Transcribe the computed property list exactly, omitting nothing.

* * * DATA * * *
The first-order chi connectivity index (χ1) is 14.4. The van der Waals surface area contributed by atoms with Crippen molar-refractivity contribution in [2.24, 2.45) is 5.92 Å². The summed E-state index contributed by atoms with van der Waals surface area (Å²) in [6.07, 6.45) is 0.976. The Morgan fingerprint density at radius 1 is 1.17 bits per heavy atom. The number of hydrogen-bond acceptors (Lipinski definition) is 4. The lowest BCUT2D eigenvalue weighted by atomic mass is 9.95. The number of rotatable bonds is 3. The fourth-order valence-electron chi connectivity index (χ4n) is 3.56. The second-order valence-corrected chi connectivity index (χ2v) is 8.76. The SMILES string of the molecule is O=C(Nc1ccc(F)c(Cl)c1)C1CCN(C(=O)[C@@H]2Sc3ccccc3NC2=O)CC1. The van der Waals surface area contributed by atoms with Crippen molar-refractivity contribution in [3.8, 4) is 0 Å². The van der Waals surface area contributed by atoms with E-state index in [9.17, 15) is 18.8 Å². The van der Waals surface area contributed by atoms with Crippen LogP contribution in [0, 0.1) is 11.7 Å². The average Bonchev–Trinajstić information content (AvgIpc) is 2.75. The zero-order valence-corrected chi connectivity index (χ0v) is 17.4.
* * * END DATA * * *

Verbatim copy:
The first-order chi connectivity index (χ1) is 14.4. The van der Waals surface area contributed by atoms with Crippen molar-refractivity contribution in [2.24, 2.45) is 5.92 Å². The summed E-state index contributed by atoms with van der Waals surface area (Å²) in [6.07, 6.45) is 0.976. The Morgan fingerprint density at radius 1 is 1.17 bits per heavy atom. The number of hydrogen-bond acceptors (Lipinski definition) is 4. The lowest BCUT2D eigenvalue weighted by atomic mass is 9.95. The number of rotatable bonds is 3. The fourth-order valence-electron chi connectivity index (χ4n) is 3.56. The second-order valence-corrected chi connectivity index (χ2v) is 8.76. The SMILES string of the molecule is O=C(Nc1ccc(F)c(Cl)c1)C1CCN(C(=O)[C@@H]2Sc3ccccc3NC2=O)CC1. The van der Waals surface area contributed by atoms with Crippen molar-refractivity contribution in [3.8, 4) is 0 Å². The van der Waals surface area contributed by atoms with E-state index in [9.17, 15) is 18.8 Å². The van der Waals surface area contributed by atoms with Crippen LogP contribution in [0, 0.1) is 11.7 Å². The average Bonchev–Trinajstić information content (AvgIpc) is 2.75. The zero-order valence-corrected chi connectivity index (χ0v) is 17.4.